Can a private pastoral counseling practice - including pastoral counseling, church consultation, and education - qualify for the housing tax deduction? The individual seeking ministerial status is not paid by his church; however, his ministry is affirmed as an extension of a church's ministry. Essentially, he operates a sole proprietorship earning income that supports his ministry at a church.
IRS Publication 517 addresses this situation in its definition of a minister:
"Most services you perform as a minister, priest, rabbi, etc., are qualified services. These services include: performing sacerdotal functions, conducting religious worship, and
controlling, conducting, and maintaining religious organizations (including the religious boards, societies, and other integral agencies of such organizations) that are under the authority of a religious body that is a church or denomination."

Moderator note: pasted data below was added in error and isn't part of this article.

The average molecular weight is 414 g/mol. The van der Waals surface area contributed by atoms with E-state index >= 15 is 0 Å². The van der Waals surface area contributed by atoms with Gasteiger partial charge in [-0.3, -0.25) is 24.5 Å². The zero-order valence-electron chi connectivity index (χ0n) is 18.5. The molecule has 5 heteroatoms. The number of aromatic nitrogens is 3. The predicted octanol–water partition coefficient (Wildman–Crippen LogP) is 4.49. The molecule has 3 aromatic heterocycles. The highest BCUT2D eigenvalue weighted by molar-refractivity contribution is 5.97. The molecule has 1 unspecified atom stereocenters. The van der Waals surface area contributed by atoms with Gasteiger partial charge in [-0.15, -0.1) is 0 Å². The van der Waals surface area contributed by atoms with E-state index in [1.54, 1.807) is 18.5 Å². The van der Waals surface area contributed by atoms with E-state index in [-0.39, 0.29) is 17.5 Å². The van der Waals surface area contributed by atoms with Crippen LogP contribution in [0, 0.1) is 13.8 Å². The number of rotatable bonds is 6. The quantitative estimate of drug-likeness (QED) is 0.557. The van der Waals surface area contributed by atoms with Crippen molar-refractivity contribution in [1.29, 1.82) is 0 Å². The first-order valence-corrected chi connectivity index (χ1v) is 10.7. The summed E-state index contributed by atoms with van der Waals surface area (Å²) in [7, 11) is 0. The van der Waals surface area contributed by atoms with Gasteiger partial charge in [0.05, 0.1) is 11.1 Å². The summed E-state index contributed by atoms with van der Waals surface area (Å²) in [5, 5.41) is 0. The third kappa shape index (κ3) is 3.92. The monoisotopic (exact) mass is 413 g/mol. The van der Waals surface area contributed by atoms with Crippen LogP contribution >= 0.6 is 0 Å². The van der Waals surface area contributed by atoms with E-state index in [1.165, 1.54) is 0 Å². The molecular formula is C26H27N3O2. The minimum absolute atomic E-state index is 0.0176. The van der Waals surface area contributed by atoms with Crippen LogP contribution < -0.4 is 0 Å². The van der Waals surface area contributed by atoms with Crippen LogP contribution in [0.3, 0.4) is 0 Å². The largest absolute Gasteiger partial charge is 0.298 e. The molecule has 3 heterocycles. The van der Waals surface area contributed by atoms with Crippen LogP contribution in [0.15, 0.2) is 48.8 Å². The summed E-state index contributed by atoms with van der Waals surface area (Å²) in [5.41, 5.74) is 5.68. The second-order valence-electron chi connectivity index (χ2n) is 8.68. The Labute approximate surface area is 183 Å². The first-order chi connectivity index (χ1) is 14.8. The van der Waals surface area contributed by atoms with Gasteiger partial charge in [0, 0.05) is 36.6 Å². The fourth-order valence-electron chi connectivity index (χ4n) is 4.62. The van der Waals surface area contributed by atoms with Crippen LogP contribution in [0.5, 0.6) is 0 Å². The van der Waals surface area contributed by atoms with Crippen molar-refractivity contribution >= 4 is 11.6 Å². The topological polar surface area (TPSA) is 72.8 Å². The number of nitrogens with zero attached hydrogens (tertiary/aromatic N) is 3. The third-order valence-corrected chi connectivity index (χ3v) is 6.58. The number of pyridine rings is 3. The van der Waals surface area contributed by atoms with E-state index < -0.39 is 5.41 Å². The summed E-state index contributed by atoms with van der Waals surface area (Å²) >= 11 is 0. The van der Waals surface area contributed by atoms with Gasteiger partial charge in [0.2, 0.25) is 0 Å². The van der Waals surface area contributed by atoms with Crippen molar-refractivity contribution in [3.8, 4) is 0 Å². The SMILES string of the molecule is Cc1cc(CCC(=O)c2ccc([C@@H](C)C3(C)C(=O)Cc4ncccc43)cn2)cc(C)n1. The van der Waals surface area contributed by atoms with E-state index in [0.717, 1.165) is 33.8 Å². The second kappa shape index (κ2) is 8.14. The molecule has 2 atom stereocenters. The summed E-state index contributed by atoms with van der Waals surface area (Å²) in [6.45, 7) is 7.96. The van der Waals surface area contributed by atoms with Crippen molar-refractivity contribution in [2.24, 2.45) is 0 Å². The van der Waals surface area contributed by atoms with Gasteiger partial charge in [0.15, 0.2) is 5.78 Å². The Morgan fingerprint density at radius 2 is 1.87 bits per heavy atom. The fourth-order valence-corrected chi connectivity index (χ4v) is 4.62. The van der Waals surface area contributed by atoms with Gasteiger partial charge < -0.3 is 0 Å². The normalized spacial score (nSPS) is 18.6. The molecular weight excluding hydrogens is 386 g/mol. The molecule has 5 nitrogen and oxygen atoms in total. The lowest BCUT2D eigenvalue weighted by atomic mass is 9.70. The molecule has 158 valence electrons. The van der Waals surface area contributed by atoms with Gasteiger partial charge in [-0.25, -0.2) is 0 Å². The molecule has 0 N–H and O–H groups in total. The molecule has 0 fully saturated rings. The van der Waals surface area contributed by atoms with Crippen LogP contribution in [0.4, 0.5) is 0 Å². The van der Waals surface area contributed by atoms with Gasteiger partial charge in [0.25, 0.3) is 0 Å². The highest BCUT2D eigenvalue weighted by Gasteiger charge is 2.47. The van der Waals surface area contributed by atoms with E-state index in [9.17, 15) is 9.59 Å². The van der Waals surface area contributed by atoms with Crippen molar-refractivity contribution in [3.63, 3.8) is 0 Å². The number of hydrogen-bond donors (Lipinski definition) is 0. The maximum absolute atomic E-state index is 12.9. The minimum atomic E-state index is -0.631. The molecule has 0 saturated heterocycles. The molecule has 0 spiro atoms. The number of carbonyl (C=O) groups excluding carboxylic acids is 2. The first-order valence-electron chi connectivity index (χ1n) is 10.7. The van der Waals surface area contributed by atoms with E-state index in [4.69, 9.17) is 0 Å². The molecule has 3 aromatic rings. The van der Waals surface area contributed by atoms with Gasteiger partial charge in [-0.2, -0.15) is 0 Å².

Publication 517 also addresses services for nonreligious organizations:
"Your services for a nonreligious organization are qualified services if the services are assigned or designated by your church. Assigned or designated services qualify even if they do not involve performing sacerdotal functions or conducting religious worship. If your services are not assigned or designated by your church, they are qualified services only if they involve performing sacerdotal functions or conducting religious worship."
It seems that the individual described in the question may not qualify for ministerial status. If he and a Board of Directors establishes a qualified IRC 501(c)(3) organization "under the authority of a religious body that is a church or denomination" (see above), then that organization can designate a housing allowance. Alternatively, the church may recognize his contribution to its ministry and hire him as a counseling minister employed by the church. Of course, he loses the autonomy that he now enjoys as a sole proprietor.